As social determinants of health become more ingrained in health systems’ and payers’ care strategies, there is a clear need for a new type of care network that accounts for the groups that have experience meeting social needs but may not necessarily be a traditional healthcare provider. In July 2019, Aetna and CVS Health announced a partnership with a platform that specializes in connecting patients to community organizations that provide addiction recovery, access to food, and transportation assistance.
Broadly, social determinants of health have a great deal of potential for improving medication adherence, helping patients avoid unnecessary readmissions, and supporting value-based reimbursement models. Aetna and CVS Health’s new initiative with the social determinant of health platform, Unite Us, show the other ways social determinants of health may change health care.
How the pilot works
Unite Us offers two key services: software that connects the participating healthcare providers and community groups, and assistance creating the network of community groups, which may include youth advocacy organizations, food banks, or public assistance transportation programs. In coordination with Aetna, Unite Us selects community organizations. Unite Us then centralizes the information on a single platform. Aetna case managers then use member data to determine who would most benefit from the services and reach out to patients.
“In this current phase of piloting [with Unite Us], we’re operationalizing the program through the Aetna case managers,” Aetna Business Strategy and Consumer Experience Leila Nowroozi said. “CVS/Aetna and Unite Us will create the portal. Case managers will identify the special needs, and enroll the member in the Unite Us platform. At that point, the member can log into the portal and look at other services beyond the programs they may have initially signed up for [with the case manager].”
The patient’s primary-care provider and clinical care team may know that the patient is receiving these kinds of services, but physicians are not involved in the actual platform at this time, according to Nowroozi. Unite Us will allow Aetna and CVS to track outcomes, such as how often a member used resources through the Unite Us network, and if the utilization had any impact on health outcomes and the cost of care.
Not every person with an Aetna plan or a prescription at a CVS pharmacy will be able to benefit from the Unite Us network, at least not yet. At first, Aetna and CVS plan to roll out the program in select areas. Those enrolled in Aetna’s managed Medicaid plan in Louisville, Kentucky, will be the first to have access. Aetna has approximately 17,600 managed Medicaid members in Louisville, according to DRG data. Next, Tampa, Florida, and southeastern Louisiana will have the platform for Aetna’s dual-eligible special needs plan enrollees later in 2019.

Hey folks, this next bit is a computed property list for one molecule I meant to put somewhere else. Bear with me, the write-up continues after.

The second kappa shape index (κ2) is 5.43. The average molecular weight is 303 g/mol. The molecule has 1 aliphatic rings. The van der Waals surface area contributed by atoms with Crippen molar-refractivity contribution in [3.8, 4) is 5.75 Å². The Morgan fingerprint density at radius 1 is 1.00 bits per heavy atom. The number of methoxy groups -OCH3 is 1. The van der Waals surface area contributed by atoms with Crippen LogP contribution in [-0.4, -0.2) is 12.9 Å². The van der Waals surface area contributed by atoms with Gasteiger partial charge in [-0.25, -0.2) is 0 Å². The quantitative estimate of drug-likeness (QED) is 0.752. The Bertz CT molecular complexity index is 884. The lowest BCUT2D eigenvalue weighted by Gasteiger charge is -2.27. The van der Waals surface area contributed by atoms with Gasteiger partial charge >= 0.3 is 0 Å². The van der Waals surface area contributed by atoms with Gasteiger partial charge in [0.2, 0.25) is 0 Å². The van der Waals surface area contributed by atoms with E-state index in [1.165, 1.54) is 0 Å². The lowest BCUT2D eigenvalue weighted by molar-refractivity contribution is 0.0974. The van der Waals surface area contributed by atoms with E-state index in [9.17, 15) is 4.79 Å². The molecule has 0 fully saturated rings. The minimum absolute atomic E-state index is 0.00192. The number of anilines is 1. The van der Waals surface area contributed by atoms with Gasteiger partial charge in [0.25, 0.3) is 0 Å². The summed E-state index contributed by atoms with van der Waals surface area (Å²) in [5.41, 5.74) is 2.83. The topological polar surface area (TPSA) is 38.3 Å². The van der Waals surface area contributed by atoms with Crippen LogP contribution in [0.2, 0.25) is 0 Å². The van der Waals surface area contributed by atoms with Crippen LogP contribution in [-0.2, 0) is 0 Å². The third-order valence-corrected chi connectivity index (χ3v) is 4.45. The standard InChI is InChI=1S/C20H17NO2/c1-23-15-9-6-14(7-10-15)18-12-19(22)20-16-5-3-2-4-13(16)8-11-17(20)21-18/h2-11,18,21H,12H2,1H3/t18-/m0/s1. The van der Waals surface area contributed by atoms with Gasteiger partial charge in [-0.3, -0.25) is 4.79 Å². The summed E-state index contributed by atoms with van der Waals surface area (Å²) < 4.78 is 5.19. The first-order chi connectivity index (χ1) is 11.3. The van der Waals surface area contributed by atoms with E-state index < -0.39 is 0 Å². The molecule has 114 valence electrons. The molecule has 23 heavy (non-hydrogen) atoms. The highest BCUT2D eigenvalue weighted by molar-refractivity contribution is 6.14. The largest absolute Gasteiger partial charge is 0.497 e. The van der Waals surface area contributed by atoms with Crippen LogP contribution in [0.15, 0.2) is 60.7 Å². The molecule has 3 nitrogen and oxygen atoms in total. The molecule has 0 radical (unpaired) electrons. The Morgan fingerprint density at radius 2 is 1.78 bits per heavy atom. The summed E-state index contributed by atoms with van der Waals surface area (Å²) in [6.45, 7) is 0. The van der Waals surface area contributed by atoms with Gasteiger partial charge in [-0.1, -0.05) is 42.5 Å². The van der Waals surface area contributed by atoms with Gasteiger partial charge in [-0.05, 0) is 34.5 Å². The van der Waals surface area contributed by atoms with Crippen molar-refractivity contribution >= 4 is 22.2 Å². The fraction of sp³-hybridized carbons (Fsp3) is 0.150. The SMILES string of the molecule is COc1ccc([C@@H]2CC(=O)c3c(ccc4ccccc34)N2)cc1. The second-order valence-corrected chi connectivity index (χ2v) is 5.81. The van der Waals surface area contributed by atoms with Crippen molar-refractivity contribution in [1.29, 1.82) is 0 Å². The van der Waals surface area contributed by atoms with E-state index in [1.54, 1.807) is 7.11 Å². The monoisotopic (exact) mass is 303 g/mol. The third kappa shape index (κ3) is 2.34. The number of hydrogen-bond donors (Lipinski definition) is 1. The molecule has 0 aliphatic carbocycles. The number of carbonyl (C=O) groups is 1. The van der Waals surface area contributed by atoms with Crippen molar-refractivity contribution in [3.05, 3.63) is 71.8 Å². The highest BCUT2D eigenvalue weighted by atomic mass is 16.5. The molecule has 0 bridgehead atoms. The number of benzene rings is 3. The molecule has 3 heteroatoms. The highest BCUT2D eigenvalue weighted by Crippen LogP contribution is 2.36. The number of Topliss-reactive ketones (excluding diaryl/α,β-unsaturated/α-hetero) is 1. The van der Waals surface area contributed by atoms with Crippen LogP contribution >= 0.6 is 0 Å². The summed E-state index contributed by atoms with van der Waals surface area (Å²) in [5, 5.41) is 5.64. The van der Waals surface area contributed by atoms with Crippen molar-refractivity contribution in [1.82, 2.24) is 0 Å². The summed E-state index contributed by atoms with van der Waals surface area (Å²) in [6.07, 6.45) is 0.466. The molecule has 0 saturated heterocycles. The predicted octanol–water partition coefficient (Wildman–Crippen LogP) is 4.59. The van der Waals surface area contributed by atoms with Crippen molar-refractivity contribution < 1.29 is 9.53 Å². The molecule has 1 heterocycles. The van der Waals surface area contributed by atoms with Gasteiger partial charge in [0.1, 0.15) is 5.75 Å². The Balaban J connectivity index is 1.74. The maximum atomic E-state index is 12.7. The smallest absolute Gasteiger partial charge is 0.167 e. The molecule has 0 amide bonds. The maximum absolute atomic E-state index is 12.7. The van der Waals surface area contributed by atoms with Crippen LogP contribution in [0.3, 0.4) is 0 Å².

Unite Us’ experience working with Goodwill, Kaiser Permanente, United Way, Northwell Health, and the U.S. Department of Veterans Affairs has likely provided the vendor with a wealth of data on the effectiveness of certain social programs across demographics and regions. The partnership with CVS and Aetna will only amplify this organization’s influence and data trove.
CVS and Aetna may integrate the platform into their retail clinics, Nowroozi said. Should the retail pharmacy become a center where patients can fill their prescriptions, visit a MinuteClinic, and otherwise be connected to vital community resources, watch for large health systems and payers to follow suit.
Humana also has social determinants of health programs in Kentucky, Louisiana, and Florida. In addition to Louisville, New Orleans, and Tampa Bay, Humana rolled out its social determinants of health program, Bold Goal, in other parts of Louisiana, Florida, Missouri, Tennessee, Kentucky, and Texas. Humana’s program similarly partnered with community organizations to improve health outcomes, and Aetna and CVS may follow Humana’s path. As competition grows, payers may try to form exclusivity deals with influential community organizations—paving the way for a new type of narrow network. Watch for Aetna and CVS to follow Humana’s geographic path.
The partnership is another example of commercial payers spearheading the integration of social determinants of health into the managed care model: earlier in 2019, UnitedHealthcare and the American Medical Association announced they will work together to develop standardized ICD-10 codes that would correspond to social determinants of health. In other words, the systems needed to support connections between payers, providers, and community resources are being built, and the codes needed to communicate across stakeholders are in process.